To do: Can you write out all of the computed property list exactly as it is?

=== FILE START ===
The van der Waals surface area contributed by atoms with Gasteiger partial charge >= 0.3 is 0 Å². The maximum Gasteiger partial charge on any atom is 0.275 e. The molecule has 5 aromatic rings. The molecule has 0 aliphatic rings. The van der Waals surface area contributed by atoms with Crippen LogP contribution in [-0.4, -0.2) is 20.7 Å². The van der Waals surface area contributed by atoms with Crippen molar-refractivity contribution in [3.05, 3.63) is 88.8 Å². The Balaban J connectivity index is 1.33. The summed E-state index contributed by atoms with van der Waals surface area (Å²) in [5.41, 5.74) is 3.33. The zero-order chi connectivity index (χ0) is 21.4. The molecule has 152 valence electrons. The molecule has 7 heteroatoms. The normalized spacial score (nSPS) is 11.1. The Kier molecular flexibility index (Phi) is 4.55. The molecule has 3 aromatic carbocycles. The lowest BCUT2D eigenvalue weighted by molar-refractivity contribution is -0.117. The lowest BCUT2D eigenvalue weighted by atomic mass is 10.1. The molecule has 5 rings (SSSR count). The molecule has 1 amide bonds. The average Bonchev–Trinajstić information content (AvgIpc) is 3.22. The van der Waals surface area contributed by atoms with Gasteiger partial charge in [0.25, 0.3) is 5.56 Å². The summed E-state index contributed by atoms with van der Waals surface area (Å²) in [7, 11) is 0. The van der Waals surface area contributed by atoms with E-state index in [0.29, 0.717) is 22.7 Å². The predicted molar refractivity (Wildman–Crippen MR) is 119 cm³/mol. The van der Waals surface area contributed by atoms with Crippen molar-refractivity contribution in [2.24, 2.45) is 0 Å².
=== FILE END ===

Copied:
The van der Waals surface area contributed by atoms with Gasteiger partial charge >= 0.3 is 0 Å². The maximum Gasteiger partial charge on any atom is 0.275 e. The molecule has 5 aromatic rings. The molecule has 0 aliphatic rings. The van der Waals surface area contributed by atoms with Crippen LogP contribution in [-0.4, -0.2) is 20.7 Å². The van der Waals surface area contributed by atoms with Crippen molar-refractivity contribution in [3.05, 3.63) is 88.8 Å². The Balaban J connectivity index is 1.33. The summed E-state index contributed by atoms with van der Waals surface area (Å²) in [5.41, 5.74) is 3.33. The zero-order chi connectivity index (χ0) is 21.4. The molecule has 152 valence electrons. The molecule has 7 heteroatoms. The normalized spacial score (nSPS) is 11.1. The Kier molecular flexibility index (Phi) is 4.55. The molecule has 3 aromatic carbocycles. The lowest BCUT2D eigenvalue weighted by molar-refractivity contribution is -0.117. The lowest BCUT2D eigenvalue weighted by atomic mass is 10.1. The molecule has 5 rings (SSSR count). The molecule has 1 amide bonds. The average Bonchev–Trinajstić information content (AvgIpc) is 3.22. The van der Waals surface area contributed by atoms with Gasteiger partial charge in [0.25, 0.3) is 5.56 Å². The summed E-state index contributed by atoms with van der Waals surface area (Å²) in [7, 11) is 0. The van der Waals surface area contributed by atoms with E-state index in [0.29, 0.717) is 22.7 Å². The predicted molar refractivity (Wildman–Crippen MR) is 119 cm³/mol. The van der Waals surface area contributed by atoms with Crippen molar-refractivity contribution in [2.24, 2.45) is 0 Å².